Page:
More than Child’s Play? The Case for War Toys

Do war toys encourage violent behaviour and make conflict more acceptable? Or do they offer genuine insight into military history? Philip Kirby, Sean Carter and Tara Woodyer examine the evidence.

A writer all but forgotten today, E.J. Hawley, published a short story in 1902, The Toy Soldier: A Children’s Peace Story. In the tale, an aunt comes across her nephew, Bertie, playing with a toy British soldier and an enemy Boer. Bertie delights in imagining the former killing the latter, reflecting a patriotism that had reached its zenith with the mass celebration following the Relief of Mafeking two years earlier. That victory in the Boer War, which challenged perceptions of Britain’s status as the world’s most powerful country, had made a hero of Robert Baden-Powell, the founder of the Boy Scout movement. In the story Bertie creates his own imperial hero, valiantly protecting the British Empire from its foes. To complete the scene, Bertie insists on burying the fallen Boer. His aunt agrees to play along, but only if she can appear as ‘pastor’ at the funeral. Bertie agrees and his aunt eulogises, reminding her nephew of the Boer’s humanity by providing the latter with a touching back story:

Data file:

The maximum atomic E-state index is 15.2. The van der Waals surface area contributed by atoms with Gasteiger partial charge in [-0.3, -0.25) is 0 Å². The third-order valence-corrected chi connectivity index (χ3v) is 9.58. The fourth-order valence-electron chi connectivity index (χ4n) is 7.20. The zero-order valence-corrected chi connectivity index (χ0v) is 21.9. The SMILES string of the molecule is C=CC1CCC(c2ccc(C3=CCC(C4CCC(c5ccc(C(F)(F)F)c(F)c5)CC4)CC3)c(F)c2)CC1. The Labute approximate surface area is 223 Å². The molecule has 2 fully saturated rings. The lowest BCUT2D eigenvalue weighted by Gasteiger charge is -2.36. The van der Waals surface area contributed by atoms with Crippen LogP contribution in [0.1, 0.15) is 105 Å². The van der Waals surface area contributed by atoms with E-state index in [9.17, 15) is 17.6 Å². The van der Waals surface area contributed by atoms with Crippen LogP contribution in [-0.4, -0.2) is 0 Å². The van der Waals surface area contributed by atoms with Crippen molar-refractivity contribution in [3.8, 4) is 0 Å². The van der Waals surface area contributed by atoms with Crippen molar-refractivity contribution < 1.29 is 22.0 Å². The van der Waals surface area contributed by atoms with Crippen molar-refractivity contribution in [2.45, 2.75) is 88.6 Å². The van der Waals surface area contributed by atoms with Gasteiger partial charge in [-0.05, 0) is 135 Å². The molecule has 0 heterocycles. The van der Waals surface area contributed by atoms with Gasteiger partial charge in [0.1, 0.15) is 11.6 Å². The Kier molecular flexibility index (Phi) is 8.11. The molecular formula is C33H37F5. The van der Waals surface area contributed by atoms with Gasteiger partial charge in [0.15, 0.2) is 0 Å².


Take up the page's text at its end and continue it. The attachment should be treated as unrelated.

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More than Child’s Play? The Case for War Toys


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